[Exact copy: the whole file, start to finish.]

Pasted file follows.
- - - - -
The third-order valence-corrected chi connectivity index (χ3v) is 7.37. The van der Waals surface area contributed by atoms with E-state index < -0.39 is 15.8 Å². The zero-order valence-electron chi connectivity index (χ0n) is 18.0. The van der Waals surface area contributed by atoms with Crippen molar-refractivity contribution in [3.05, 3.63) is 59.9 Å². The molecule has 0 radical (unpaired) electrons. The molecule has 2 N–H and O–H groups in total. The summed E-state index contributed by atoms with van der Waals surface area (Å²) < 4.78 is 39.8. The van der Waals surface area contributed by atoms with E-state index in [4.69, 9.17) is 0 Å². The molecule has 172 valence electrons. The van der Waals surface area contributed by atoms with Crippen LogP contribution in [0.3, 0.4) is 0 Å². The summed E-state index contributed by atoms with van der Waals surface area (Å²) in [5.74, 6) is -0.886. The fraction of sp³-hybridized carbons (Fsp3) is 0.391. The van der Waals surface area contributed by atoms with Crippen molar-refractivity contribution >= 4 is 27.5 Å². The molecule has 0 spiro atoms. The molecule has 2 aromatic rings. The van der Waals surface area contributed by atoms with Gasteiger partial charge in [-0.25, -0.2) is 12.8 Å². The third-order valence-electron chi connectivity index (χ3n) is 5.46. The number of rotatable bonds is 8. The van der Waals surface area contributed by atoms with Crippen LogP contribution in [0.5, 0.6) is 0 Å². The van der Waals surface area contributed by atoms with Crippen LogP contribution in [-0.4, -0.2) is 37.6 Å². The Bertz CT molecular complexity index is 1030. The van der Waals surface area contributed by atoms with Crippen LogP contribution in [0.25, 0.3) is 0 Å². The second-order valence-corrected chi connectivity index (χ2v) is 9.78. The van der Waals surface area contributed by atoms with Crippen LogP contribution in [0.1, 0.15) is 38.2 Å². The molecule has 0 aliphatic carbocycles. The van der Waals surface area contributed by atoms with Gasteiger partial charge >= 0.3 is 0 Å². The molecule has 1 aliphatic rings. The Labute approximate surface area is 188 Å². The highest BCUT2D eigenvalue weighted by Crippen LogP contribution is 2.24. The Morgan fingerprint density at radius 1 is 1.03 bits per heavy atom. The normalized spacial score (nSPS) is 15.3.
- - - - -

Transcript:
The third-order valence-corrected chi connectivity index (χ3v) is 7.37. The van der Waals surface area contributed by atoms with E-state index < -0.39 is 15.8 Å². The zero-order valence-electron chi connectivity index (χ0n) is 18.0. The van der Waals surface area contributed by atoms with Crippen molar-refractivity contribution in [3.05, 3.63) is 59.9 Å². The molecule has 0 radical (unpaired) electrons. The molecule has 2 N–H and O–H groups in total. The summed E-state index contributed by atoms with van der Waals surface area (Å²) < 4.78 is 39.8. The van der Waals surface area contributed by atoms with E-state index in [4.69, 9.17) is 0 Å². The molecule has 172 valence electrons. The van der Waals surface area contributed by atoms with Crippen LogP contribution in [0.3, 0.4) is 0 Å². The summed E-state index contributed by atoms with van der Waals surface area (Å²) in [5.74, 6) is -0.886. The fraction of sp³-hybridized carbons (Fsp3) is 0.391. The van der Waals surface area contributed by atoms with Crippen molar-refractivity contribution >= 4 is 27.5 Å². The molecule has 0 spiro atoms. The molecule has 2 aromatic rings. The van der Waals surface area contributed by atoms with Gasteiger partial charge in [-0.25, -0.2) is 12.8 Å². The third-order valence-electron chi connectivity index (χ3n) is 5.46. The number of rotatable bonds is 8. The van der Waals surface area contributed by atoms with Crippen LogP contribution in [0.5, 0.6) is 0 Å². The van der Waals surface area contributed by atoms with Crippen LogP contribution in [-0.4, -0.2) is 37.6 Å². The Bertz CT molecular complexity index is 1030. The van der Waals surface area contributed by atoms with Crippen LogP contribution in [0.25, 0.3) is 0 Å². The second-order valence-corrected chi connectivity index (χ2v) is 9.78. The van der Waals surface area contributed by atoms with Crippen LogP contribution in [0.1, 0.15) is 38.2 Å². The molecule has 0 aliphatic carbocycles. The van der Waals surface area contributed by atoms with Gasteiger partial charge >= 0.3 is 0 Å². The molecule has 1 aliphatic rings. The Labute approximate surface area is 188 Å². The highest BCUT2D eigenvalue weighted by Crippen LogP contribution is 2.24. The Morgan fingerprint density at radius 1 is 1.03 bits per heavy atom. The normalized spacial score (nSPS) is 15.3.